The guiding principle for moral conduct in war is grounded on the distinction between combatants and non-combatants. As the moral justification for the war is self defense, the only individuals against whom life-threatening force may be used are those who are directly endangering the lives of others. This distinction between combatants and non-combatants is morally intuitive and serves as the basis of the moral condemnation of terrorists, who are classified as such by virtue of their targeting civilian populations. It also lies at the foundation of Judaism’s moral justification for self defense. It is only against the individual who arises to kill you that one is allowed to use violent means, and even then, the level of the violence allowed is only that which is necessary to remove the threat.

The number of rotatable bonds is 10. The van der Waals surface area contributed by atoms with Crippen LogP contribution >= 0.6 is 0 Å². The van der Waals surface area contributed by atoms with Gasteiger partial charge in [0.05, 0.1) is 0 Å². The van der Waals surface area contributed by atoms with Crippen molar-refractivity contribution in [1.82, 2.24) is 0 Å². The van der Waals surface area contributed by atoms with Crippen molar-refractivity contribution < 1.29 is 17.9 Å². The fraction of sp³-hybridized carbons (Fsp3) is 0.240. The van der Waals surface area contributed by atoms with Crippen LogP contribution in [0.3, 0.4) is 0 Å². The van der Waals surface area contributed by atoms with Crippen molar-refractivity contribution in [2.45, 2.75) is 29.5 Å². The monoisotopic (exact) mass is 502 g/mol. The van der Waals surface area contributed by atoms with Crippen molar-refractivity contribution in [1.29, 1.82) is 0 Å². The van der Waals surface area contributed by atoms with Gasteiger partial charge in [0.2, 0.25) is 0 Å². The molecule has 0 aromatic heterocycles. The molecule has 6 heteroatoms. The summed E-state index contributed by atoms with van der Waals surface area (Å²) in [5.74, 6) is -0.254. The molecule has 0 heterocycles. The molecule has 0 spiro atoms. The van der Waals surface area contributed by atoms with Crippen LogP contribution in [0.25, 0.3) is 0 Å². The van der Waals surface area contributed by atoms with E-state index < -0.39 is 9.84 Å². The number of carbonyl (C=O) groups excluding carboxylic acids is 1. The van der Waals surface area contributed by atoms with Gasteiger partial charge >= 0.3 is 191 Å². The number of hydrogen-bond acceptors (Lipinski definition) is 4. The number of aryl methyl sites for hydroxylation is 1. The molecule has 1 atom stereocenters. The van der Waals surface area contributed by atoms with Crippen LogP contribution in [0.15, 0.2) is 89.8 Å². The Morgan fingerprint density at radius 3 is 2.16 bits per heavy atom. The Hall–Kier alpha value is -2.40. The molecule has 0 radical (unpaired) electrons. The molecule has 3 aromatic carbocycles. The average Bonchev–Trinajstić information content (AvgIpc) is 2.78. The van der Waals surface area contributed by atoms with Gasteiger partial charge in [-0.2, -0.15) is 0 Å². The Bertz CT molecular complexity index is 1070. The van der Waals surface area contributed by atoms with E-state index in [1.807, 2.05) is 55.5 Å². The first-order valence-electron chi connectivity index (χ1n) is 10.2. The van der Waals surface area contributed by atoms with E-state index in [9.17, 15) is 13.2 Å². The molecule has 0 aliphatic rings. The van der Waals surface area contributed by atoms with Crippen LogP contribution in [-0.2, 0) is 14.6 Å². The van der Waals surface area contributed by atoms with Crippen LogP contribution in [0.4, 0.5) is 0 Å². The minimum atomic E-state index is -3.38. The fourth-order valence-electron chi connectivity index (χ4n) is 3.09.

That said, one of the greatest difficulties in fighting modern warfare morally is not identifying the line between combatants and non-combatants, but the operational challenge of maintaining this distinction in practice. This is particularly the case when it comes to terror organizations willing to fight to the last drop of their own citizens’ blood, and who embed themselves in the midst of the most vulnerable and sensitive civilian targets. Civilian casualties on their own side are viewed as not only acceptable but a key tactical and strategic tool to achieve their aims. When one adds into the equation the significant factor of human error, exacerbated under the pressure and tension of war, countless tragedies in the city-cum-battlefield regularly occur. The myth of precision in the modern battlefield is precisely that. Even among Israel’s casualties, historically, 25 percent are from friendly fire. Under these circumstances, it is essentially impossible to fight a terror organization while maintaining the core minimal moral standard which requires that non-combatants be unharmed.